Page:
Winston Churchill and British Daleks. Let that sink in.
I won't lie; I had serious misgivings about this episode even before it aired. However, it subverted almost every preconception I had formed from the trailers. I was expecting a rather brutal war story dripping with nauseating patriotism; instead, what I got was a sugar-coated heavy assault on my suspension of disbelief.
If this was intended as an introduction to the concept of Daleks, it fails. The story is reliant upon "Journey's End" to the point where it will likely be difficult to follow if you haven't seen that story... but it then proceeds to give the RTD era Dalek stories the middle finger and do its own thing. The contrast between this story and 2005's "Dalek" is striking; where "Dalek" was dark, gritty and scary, this is bright, colourful and cheery. The Daleks behave less like the cold blooded killing machines we've grown used to, and more like the villains of a Saturday morning cartoon. They look like plastic toys, and they're about as scary as plastic toys, too.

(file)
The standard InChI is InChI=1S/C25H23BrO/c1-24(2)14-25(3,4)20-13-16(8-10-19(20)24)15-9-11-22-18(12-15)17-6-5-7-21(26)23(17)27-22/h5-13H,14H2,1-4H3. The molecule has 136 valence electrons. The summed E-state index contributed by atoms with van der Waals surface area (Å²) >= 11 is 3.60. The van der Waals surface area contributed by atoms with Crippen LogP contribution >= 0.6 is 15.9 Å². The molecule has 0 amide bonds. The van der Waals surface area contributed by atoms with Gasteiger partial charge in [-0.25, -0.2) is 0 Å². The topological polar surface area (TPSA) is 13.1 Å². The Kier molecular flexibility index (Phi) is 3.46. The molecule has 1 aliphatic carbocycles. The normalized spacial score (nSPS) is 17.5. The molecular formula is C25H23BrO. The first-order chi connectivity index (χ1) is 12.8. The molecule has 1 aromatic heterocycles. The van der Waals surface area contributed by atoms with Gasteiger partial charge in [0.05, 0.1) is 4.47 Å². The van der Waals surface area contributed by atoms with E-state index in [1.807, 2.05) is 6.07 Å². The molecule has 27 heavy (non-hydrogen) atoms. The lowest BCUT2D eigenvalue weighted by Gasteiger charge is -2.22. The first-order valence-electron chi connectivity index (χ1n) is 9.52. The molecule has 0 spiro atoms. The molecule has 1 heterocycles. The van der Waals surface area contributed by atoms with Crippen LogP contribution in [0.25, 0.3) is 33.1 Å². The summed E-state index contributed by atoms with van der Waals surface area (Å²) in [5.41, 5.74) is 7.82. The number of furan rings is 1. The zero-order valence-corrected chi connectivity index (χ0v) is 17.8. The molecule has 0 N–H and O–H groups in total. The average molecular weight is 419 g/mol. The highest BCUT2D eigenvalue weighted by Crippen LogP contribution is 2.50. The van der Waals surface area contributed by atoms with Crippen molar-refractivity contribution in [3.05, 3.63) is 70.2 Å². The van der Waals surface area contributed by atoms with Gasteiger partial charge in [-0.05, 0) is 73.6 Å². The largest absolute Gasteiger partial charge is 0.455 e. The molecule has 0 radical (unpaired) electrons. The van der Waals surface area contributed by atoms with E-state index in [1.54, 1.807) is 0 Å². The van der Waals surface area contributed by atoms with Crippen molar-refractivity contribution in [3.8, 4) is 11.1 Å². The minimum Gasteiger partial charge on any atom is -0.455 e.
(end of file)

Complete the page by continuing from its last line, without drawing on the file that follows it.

On the face of it, this is very much a science fiction episode, but in practice what little science there is takes a backseat to sentimentality, Rule Of Funny
and Rule Of Cool
. It almost works - the sight of Spitfires engaged in space battles is so awesome that you can forgive the scene for making absolutely no sense - but there are moments where it really doesn't, and as a story, it's rather unsatisfying, because there's very little substance to it.
If I had to pick an aspect of this episode where it really shines, I would have to say the dialogue, which is very witty and amusing. Also very entertaining is Ian McNeice's show-stealing, larger-than-life performance as Winston Churchill.
Ultimately, whatever criticisms you want to level at the programme, it's an entertaining piece of nonsense, but entertaining nonsense is still nonsense. As New Who
goes, this was not one of the stronger episodes.